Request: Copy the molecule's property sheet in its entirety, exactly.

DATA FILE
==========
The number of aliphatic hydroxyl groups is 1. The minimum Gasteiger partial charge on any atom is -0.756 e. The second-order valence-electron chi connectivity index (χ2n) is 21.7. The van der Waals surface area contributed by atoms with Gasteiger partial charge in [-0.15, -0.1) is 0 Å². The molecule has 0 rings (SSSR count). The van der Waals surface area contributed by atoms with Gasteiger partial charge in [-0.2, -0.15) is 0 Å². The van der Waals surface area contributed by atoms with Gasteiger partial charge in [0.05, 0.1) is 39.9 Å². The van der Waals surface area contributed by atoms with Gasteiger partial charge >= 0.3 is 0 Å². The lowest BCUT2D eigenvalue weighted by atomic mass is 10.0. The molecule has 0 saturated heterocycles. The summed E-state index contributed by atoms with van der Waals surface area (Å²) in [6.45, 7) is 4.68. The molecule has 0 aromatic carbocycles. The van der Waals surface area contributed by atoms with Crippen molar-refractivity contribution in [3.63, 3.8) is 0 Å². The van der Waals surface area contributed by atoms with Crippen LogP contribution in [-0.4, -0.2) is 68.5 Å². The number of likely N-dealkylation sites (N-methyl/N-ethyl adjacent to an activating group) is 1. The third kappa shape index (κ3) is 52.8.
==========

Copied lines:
The number of aliphatic hydroxyl groups is 1. The minimum Gasteiger partial charge on any atom is -0.756 e. The second-order valence-electron chi connectivity index (χ2n) is 21.7. The van der Waals surface area contributed by atoms with Gasteiger partial charge in [-0.15, -0.1) is 0 Å². The molecule has 0 rings (SSSR count). The van der Waals surface area contributed by atoms with Gasteiger partial charge in [-0.2, -0.15) is 0 Å². The van der Waals surface area contributed by atoms with Gasteiger partial charge in [0.05, 0.1) is 39.9 Å². The van der Waals surface area contributed by atoms with Gasteiger partial charge >= 0.3 is 0 Å². The lowest BCUT2D eigenvalue weighted by atomic mass is 10.0. The molecule has 0 saturated heterocycles. The summed E-state index contributed by atoms with van der Waals surface area (Å²) in [6.45, 7) is 4.68. The molecule has 0 aromatic carbocycles. The van der Waals surface area contributed by atoms with Crippen molar-refractivity contribution in [3.63, 3.8) is 0 Å². The van der Waals surface area contributed by atoms with Crippen LogP contribution in [-0.4, -0.2) is 68.5 Å². The number of likely N-dealkylation sites (N-methyl/N-ethyl adjacent to an activating group) is 1. The third kappa shape index (κ3) is 52.8.